Plaintiff to lifting less than 50 pounds and no bending, stooping, or prolonged walking or standing. Dr. Woodward restricted Plaintiff from lifting, pushing, and pulling anything more than 50 pounds. The ALJ's determination that Plaintiff could perform his past work as a heavy equipment operator was not inconsistent with these opinions. Plaintiff next contends reversal or remand is required based on Tichenor's medical source statement. Tichenor was a physician's assistant. A physician's assistant is not an "acceptable medical source[ ]" under 20 C.F.R. § 404.1513(a). A physician's assistant is an "[o]ther source[ ]." 20 C.F.R. § 404.1513(d)(1). Other source evidence must be considered by the ALJ, but may be discounted if it is inconsistent with other evidence in the record. Lacroix v. Barnhart, 465 F.3d 881, 886-87 (8th Cir. 2006). The ALJ considered Tichenor's medical source statement and noted its conclusion that Plaintiff "could perform at the light exertional level with no limitations in reaching (including overhead activity)." Tichenor's determination that Plaintiff could only perform light work was inconsistent with other evidence in the record. Plaintiff actually operated heavy machinery for 4 months. Plaintiff stated he finally quit due to jarring and vibration, but he took no narcotics for his pain. No physician found him to be disabled or restricted his daily activities. Dr. Woodwardwho examined Plaintiff during his return to workconcluded Plaintiff could return to work with a 50-pound restriction. The ALJ considered Tichenor's opinion and had good reasons for giving it little weight in light of other evidence in the record. Reversal or remand is not required. Plaintiff lastly contends he should have been found disabled under 20 C.F.R. § Pt. 404, Subpt. P, App. 2, Rule 202.06. This rule potentially applies after a claimant demonstrates he or she cannot perform past relevant work. See Walker v. Shalala, 993 F.2d 630, 632 (8th Cir. 1993). The ALJ's decision that Plaintiff could perform his past work as a heavy equipment operator was supported by substantial evidence. Rule 202.06 did not apply. III. CONCLUSION The ALJ's decision was supported by substantial evidence. The Commissioner's 6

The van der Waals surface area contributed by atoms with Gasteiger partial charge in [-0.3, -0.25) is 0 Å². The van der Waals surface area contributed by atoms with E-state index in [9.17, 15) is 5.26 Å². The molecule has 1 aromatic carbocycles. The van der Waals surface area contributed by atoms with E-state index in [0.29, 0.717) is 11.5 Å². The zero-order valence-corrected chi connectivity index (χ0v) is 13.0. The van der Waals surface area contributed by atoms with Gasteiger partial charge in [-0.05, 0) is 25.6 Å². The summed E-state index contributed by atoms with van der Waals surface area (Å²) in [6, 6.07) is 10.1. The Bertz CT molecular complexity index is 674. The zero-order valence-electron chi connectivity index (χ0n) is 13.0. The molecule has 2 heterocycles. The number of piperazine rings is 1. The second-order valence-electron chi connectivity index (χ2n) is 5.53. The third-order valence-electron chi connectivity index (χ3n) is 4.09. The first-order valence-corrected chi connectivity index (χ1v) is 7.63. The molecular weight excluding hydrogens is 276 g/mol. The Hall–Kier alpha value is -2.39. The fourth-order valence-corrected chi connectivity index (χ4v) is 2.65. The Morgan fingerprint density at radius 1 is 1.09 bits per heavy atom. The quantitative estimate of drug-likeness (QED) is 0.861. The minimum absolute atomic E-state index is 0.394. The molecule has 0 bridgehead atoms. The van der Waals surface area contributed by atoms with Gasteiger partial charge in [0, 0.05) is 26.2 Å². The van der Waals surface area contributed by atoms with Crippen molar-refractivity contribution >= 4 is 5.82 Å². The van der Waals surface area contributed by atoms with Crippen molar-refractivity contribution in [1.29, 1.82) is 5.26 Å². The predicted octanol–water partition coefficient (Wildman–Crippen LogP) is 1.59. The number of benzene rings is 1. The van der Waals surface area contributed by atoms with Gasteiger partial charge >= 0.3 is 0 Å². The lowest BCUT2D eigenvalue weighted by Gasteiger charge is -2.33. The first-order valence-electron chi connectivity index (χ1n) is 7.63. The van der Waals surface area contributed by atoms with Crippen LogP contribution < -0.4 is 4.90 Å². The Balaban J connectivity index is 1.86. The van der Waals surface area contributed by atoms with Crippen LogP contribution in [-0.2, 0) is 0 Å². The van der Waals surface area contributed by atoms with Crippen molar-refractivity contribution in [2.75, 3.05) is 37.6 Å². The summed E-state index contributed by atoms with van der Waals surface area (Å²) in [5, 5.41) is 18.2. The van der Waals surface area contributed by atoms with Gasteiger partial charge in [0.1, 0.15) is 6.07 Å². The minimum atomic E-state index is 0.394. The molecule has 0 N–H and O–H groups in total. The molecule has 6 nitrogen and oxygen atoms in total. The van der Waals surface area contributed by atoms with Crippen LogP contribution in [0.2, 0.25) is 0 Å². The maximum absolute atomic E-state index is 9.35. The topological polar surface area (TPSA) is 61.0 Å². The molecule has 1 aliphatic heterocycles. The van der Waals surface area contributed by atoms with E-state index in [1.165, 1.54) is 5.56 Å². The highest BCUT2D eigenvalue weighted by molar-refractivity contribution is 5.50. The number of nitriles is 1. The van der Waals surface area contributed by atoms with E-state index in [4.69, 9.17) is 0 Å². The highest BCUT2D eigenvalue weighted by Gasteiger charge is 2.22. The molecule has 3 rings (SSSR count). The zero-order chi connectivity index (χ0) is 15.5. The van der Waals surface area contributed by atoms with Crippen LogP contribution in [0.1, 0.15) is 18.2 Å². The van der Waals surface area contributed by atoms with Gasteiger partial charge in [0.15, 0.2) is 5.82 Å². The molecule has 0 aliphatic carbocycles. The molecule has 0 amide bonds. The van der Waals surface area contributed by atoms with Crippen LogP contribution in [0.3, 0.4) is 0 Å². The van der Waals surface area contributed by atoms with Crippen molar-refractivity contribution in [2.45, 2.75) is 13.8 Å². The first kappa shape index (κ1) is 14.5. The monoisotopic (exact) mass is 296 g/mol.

decision is affirmed. IT IS SO ORDERED.
DATE: May 12, 2010
/s/ Ortrie D. Smith ORTRIE D. SMITH, JUDGE UNITED STATES DISTRICT COURT